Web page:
What medical needs do my dog need, Herston Vet?


  • Vaccinations - 3 vaccination shots 4 weeks apart starting from 6-8 weeks old. Core vaccine include distemper, parvovirus and hepatitis (commonly called C3). Non-core vaccine include , Bordetella and Parainfluenza  (together with the C3, it is called C5). An annual vaccination regime is recommended.
  • Worming - Puppies should be wormed every 2 weeks until they are 12 weeks old, then monthly till they are 6 months old. Adult cats should be wormed every 3 months.
  • Fleas - Easily treated by monthly topical or oral application.
  • Ticks - Monthly oral or collars.
  • Desexing - Experts claim that desexed female dogs see a dramatically reduction in some diseases such as breast, ovarian, uterine cancers and other uterine infections. Breast cancer in dogs have a higher tendency to be fatal. Castrating dogs also reduce their tendency to roam. 

The legal stuff


  • Microchipping and registration - It is mandatory in some states of Australia. Some councils will refuse to register your cat if it is not microchipped prior to registration.
  • Desexing - An adult cat can have 1 to 8 kittens per litter up to 3 times per year. Do the math and you will find out the reason why there are so many cats at the shelter (not to mention the growing numbers of feral/stray cats!). Up to 38,000 unwanted cats and kittens are euthanized by the RSPCA, so why add to the problem?  It is also important that it may be required by law to desex your cat in some states unless you are a registered breeder.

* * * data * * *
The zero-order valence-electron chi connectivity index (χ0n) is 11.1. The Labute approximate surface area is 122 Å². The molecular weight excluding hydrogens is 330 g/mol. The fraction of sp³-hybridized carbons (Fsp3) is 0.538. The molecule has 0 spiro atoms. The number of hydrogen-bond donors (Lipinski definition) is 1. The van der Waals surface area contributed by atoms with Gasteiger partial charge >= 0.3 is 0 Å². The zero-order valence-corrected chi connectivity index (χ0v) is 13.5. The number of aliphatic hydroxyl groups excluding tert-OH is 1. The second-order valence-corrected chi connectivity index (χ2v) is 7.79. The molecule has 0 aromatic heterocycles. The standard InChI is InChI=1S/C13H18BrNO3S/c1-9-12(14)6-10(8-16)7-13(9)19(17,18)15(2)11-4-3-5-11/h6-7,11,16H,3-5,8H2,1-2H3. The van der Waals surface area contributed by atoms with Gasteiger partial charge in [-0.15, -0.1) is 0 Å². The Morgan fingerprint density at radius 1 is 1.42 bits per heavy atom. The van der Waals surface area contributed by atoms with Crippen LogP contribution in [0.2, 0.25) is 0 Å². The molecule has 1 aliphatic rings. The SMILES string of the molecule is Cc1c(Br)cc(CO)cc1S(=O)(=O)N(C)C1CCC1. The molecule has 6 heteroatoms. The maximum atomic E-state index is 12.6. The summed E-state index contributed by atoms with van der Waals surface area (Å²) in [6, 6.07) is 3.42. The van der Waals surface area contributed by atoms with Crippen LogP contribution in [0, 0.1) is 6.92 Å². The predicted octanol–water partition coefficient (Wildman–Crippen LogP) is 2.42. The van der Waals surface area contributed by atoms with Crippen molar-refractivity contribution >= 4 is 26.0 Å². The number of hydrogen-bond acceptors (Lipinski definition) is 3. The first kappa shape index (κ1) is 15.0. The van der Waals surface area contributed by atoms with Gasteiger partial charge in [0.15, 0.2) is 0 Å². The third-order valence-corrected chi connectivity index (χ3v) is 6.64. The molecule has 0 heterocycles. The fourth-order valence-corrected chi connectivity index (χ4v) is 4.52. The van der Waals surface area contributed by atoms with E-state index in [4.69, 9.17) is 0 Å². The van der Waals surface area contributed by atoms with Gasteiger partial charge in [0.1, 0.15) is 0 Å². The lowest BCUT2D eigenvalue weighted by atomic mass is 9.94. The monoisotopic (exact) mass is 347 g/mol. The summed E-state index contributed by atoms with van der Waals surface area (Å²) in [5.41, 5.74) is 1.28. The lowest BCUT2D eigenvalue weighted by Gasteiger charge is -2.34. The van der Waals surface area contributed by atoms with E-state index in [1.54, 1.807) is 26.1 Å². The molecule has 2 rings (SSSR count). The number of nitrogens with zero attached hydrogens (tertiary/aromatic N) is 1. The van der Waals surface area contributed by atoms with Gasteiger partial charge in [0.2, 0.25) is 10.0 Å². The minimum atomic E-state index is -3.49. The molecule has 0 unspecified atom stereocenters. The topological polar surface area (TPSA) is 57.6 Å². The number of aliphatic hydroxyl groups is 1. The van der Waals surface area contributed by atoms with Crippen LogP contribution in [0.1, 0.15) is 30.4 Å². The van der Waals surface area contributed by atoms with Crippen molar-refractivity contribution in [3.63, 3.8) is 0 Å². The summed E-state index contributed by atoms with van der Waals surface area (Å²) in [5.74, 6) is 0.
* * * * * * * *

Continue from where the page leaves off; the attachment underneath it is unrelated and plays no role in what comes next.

This wraps up the final series of Puppy Basics. Enjoy your wonderful experiences!

If you are looking for a Herston Vet, call (07) 3216 0045 to make an appointment to see Dr Nic at Fortitude Valley Vet.

Puppy Basics 102

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Part 2 to our Puppy Basics Series.

Should I adopt a puppy, Bowen Hill Vet?

What are the basics, Bowen Hill Vet?

  • Toileting area - Indoor or outdoor? If indoor, consider using a puppy pee pad or Pet-a-Loo. If outdoor, remember to keep going to the same area to avoid confusion. A babygate is really helpful to confine the puppy to an area until he/she is able to hold wee for a longer period of time.
  • Puppy classes - Sign up for some puppy training classes as soon as your puppy has the second vaccination.
  • Diet - It is important that puppies eat a good quality food product designed for puppies and that it be of a premium quality. I tend to stay away from brands at the lower end of the cost spectrum as they usually use inferior ingredients which miss out on giving your puppy the best possible start in life. As a guide,  puppies should be fed 2-3 times a day till they are almost fully grown. Try not to give them wet food too often as this can increase the risk of getting dental diseases from a lack of chewing. My preference is no raw diet as research has shown multiple times that dogs eating raw diet carry more bacteria and this can have a harmful effect on very young children or similar.
  • Bowls - Change your puppy's water bowl regularly. I like bowls made out of ceramic that is heavy enough not to tilt over when your puppy gets over-zealous during feeding time.